Recent evidence from experiments involving recombinant T-channels indicates that G-protein β−γ subunits selectively inhibit the function of CaV3.2 channels by interacting with the intracellular loop connecting domain II and II of CaV3.2 (Wolfe et al., 2003) and by decreasing single-channel open probability without affecting voltage-dependent kinetics of the channel (DePuy et al., 2006). In contrast, corticotrophin-releasing factor interacts with G-protein β−γ subunits to selectively inhibit CaV3.2 channels by causing hyperpolarizing shift in half-inactivation potential (Tao et al., 2008). Furthermore, activation of Gαq/11-coupled muscarinic acetylcholine receptors leads to their interaction with domains II and IV of human CaV3.3, selectively inhibiting CaV3.3 (Hildebrand et al., 2007).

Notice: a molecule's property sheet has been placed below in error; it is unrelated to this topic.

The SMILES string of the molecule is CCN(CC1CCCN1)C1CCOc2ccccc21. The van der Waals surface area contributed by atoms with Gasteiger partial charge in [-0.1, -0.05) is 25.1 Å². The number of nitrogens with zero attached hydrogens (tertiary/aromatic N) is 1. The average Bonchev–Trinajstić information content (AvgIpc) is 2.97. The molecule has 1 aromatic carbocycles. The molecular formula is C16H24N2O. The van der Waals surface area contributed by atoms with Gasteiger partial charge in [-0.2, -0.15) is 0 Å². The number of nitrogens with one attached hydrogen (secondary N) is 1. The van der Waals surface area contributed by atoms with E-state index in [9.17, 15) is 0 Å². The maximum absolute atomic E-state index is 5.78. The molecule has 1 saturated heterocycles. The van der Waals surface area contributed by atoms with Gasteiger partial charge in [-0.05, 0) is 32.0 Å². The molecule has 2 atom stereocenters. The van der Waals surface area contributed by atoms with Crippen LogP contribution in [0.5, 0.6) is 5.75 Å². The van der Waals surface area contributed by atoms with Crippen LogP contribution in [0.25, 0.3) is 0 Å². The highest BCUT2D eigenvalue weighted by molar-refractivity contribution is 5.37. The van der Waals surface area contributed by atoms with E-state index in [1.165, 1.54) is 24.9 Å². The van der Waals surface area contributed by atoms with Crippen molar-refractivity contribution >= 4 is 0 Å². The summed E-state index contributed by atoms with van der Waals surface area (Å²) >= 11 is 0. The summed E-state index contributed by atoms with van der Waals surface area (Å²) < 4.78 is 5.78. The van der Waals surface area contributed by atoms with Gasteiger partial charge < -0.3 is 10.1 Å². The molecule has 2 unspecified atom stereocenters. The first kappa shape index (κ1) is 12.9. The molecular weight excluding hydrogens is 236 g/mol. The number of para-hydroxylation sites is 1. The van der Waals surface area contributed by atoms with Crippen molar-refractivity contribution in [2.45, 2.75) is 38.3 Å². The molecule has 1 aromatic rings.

It recently has been proposed that a form of modulation involving phosphorylation reactions may modify native and recombinant T-currents, thus having an important effect on the function of T-channels. For example, recombinant CaV3.2 T-channels are stimulated by Ca2+/calmodulin-dependent kinase II (Wolfe et al., 2002) via phosphorylation of a critical Serine1198 residue in the II-III intracellular loop of CaV3.2 (Welsby et al., 2003) and modulated by protein kinase A (Chemin et al., 2007b), by phosphorylation of the Serine1107 residue on the II-III intracellular loop of CaV3.2 (Hu et al., 2009). Furthermore, all three isoforms of recombinant T-channels can be stimulated by protein kinase C (PKC) (Park et al., 2006; Chemin et al., 2007b; Joksovic et al., 2010), presumably by phosphorylation reactions, although the specific amino acid residues targeted in the channel have not yet been identified. Interestingly, stimulation of PKC with phorbol esters inhibits T-currents in small DRG cells in culture (Schroeder et al., 1990), and thalamo-cortical (TC) cells in intact brain slices (Cheong et al., 2008). Iftinca et al. (2007) have found that different recombinant and native T-currents may be modulated by phosphorylation reactions involving Rho-associated kinase (ROCK). Notably, this was associated with the up-regulation of T-currents in small DRG cells and a depolarizing shift in voltage-dependent activation and inactivation. In this study, site-directed mutagenesis demonstrated that the ROCK-mediated effects involve two distinct phosphorylation consensus sites consisting of serines and threonines in the domain II-III intracellular linker. However, the physiological relevance of G-proteins and phosphorylation reactions that may modify native T-currents and their contribution to the function of the cells expressing these channels has not been conclusively demonstrated. It is tempting, nonetheless, to speculate that posttranslational modifications of T-channels in the pain pathway by phosphorylation reactions or G-protein-mediated modulation modulates pain signalling, as this has been demonstrated for other nociceptive ion channels, including HVA Ca2+ channels (reviewed in Bhave and Gereau, 2004).